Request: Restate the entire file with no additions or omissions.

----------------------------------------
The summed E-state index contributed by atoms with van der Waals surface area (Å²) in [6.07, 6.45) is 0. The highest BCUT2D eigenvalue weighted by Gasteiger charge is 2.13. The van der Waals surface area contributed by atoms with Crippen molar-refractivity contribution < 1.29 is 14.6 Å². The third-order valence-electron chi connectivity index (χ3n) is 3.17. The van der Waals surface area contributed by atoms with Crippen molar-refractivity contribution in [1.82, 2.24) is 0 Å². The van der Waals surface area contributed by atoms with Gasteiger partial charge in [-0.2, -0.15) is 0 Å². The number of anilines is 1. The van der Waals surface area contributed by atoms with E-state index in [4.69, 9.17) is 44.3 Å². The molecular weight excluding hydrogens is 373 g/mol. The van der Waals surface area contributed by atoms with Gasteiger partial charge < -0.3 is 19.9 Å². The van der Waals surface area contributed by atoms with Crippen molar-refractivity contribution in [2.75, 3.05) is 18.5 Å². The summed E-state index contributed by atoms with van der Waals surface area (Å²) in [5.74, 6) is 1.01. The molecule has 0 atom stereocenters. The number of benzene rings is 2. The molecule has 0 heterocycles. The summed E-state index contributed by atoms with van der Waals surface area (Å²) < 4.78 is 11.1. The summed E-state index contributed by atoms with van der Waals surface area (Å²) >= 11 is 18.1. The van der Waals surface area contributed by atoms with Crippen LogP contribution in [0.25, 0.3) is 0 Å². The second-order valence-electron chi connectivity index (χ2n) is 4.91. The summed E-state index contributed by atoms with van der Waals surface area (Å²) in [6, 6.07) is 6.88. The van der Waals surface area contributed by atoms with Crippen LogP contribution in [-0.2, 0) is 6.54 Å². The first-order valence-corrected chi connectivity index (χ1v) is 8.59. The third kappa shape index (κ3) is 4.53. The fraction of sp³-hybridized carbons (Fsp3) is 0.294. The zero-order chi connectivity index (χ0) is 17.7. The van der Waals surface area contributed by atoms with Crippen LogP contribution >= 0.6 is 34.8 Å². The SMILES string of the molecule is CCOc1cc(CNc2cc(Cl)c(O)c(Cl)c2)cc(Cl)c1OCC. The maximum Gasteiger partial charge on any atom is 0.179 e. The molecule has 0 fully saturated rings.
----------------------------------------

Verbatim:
The summed E-state index contributed by atoms with van der Waals surface area (Å²) in [6.07, 6.45) is 0. The highest BCUT2D eigenvalue weighted by Gasteiger charge is 2.13. The van der Waals surface area contributed by atoms with Crippen molar-refractivity contribution < 1.29 is 14.6 Å². The third-order valence-electron chi connectivity index (χ3n) is 3.17. The van der Waals surface area contributed by atoms with Crippen molar-refractivity contribution in [1.82, 2.24) is 0 Å². The van der Waals surface area contributed by atoms with Gasteiger partial charge in [-0.2, -0.15) is 0 Å². The number of anilines is 1. The van der Waals surface area contributed by atoms with E-state index in [4.69, 9.17) is 44.3 Å². The molecular weight excluding hydrogens is 373 g/mol. The van der Waals surface area contributed by atoms with Gasteiger partial charge < -0.3 is 19.9 Å². The van der Waals surface area contributed by atoms with Crippen molar-refractivity contribution in [2.75, 3.05) is 18.5 Å². The summed E-state index contributed by atoms with van der Waals surface area (Å²) in [5.74, 6) is 1.01. The molecule has 0 atom stereocenters. The number of benzene rings is 2. The molecule has 0 heterocycles. The summed E-state index contributed by atoms with van der Waals surface area (Å²) < 4.78 is 11.1. The summed E-state index contributed by atoms with van der Waals surface area (Å²) >= 11 is 18.1. The van der Waals surface area contributed by atoms with Crippen LogP contribution in [0.25, 0.3) is 0 Å². The second-order valence-electron chi connectivity index (χ2n) is 4.91. The summed E-state index contributed by atoms with van der Waals surface area (Å²) in [6, 6.07) is 6.88. The van der Waals surface area contributed by atoms with Crippen LogP contribution in [-0.2, 0) is 6.54 Å². The first-order valence-corrected chi connectivity index (χ1v) is 8.59. The third kappa shape index (κ3) is 4.53. The fraction of sp³-hybridized carbons (Fsp3) is 0.294. The zero-order chi connectivity index (χ0) is 17.7. The van der Waals surface area contributed by atoms with Crippen LogP contribution >= 0.6 is 34.8 Å². The SMILES string of the molecule is CCOc1cc(CNc2cc(Cl)c(O)c(Cl)c2)cc(Cl)c1OCC. The maximum Gasteiger partial charge on any atom is 0.179 e. The molecule has 0 fully saturated rings.